Pascual, Romero, and Tizani 2015

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This paper discusses the effect of fire on blind-bolts which are used to connect concrete filled tubes (CFT) in tension. There has been minimal testing done on blind-bolts because they typically have a lower temperature than the columns that are jointed due to their lower section factor A/V. The two types of bolts to be tested are hollo-bolts (HB) and extended hollo-bolts (EHB).

Analytical Study

Three-dimensional numerical models were created using FEA package ABAQUS in order to validate the calculations of the connections studied. The two connections studied were a single blind-bolt, and two T-stubs, and the procedure attempted to reproduce the procedure for the experimental study. Primarily, the torque was applied to the hollow steel section (HSS) and was followed by a tension load being applied after the concrete was added, which led to failure when the velocity of deformation increased very quickly. This model displayed differences in ratio ξ for the maximum load of below 11% for all bolts tested, proving that the simulation is an accurate representation of thermal behaviour. Concrete and steel plasticity models were performed in order to get various property values for each specimen. As the simulation provided accurate measurements for connection failure at elevated temperature, a thermal and structural analysis, were performed for both HB and HSS column, HB and CFT column, and EHB and CFT column. Three-dimensional eight-noded heat transfer brick elements were used to conduct heat through the specimens. For the structural analysis, a tensile load of 50% of the maximum load was applied to the blind-bolts. It was concluded that with an increase in temperature, steel, normal steel, and high strength steel bolts display varying failure modes and fire resistance ratings (FRR).

Results of Single Blind-Bolted Connections

The failure either occurred at the shank bolt or the sleeve. At the shank bolt, the temperature was highest and the steel strength was lowest, whereas the highest stress occurred at the sleeve. In the HB connection to HSS column, failure occurred at both the shank and the sleeve at the same time, whereas in both connections with CFT columns, the failure at the shank occurred first because the stress was distributed throughout the concrete as well as the sleeve. The ultimate strength capacity was reached at the shank bolt in all three connections. Fire resistance rating represents the time that the connection sustained the load before failure. Connections with CFT connections had a FRR increase of 16-20% (4-5 minutes) compared to HSS connections. Furthermore, the connections to CFT columns reached an FRR of 36 minutes with a 20% load.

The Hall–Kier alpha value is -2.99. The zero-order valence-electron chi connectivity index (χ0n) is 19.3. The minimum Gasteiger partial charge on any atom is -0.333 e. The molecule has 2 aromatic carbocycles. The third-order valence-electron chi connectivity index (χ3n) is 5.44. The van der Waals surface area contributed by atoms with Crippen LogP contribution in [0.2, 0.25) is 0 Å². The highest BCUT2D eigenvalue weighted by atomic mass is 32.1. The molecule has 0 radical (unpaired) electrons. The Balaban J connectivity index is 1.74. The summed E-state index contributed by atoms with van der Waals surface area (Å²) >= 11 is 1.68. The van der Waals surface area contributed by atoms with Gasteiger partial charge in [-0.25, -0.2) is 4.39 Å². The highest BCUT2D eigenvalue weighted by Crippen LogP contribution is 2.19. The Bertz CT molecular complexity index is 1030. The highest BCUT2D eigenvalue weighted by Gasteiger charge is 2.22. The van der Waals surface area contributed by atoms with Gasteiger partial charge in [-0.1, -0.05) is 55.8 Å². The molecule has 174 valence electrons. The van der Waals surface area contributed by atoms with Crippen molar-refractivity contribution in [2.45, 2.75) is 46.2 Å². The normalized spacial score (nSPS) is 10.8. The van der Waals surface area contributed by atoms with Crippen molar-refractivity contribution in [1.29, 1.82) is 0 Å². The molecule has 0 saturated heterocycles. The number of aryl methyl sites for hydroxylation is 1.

Results of Double T-Stub Connections

For the double T-stub connections, plastic deformation must also be noted, and helps detect failure mode. With the HSS columns, concrete prevented deformation, whereas the connections for the CFT columns failed at the shank bolt, and high plastic strain occurred in the sleeve of concrete. The FRR increased by an average 25% (4 minutes) as compared to unfilled columns. Furthermore, no difference was observed between Hollo-bolt and the extended-hollo bolt.

Parametric Study

In order to determine the parameters on the connection performance, the properties of steel bolts were varied on the steel capacity and the connection response at different temperatures was determined. Fire resistant (FR) steel bolts were studied, and it was concluded that their chemical composition allows for better strength retention, and provides an increase in 4 minutes FRR compared to normal steel in the single blind-bolted connection, and an increase of 2 minutes FRR for the T-stub connections.


Pascual, A., M., Romero, M., L., and Tizani, W. (2015). “Fire performance of blind-bolted connections to concrete filled tubular columns in tension.” Engineering structures 96 (1), August, pp. 111-125. doi:10.1016/j.engstruct.2015.03.067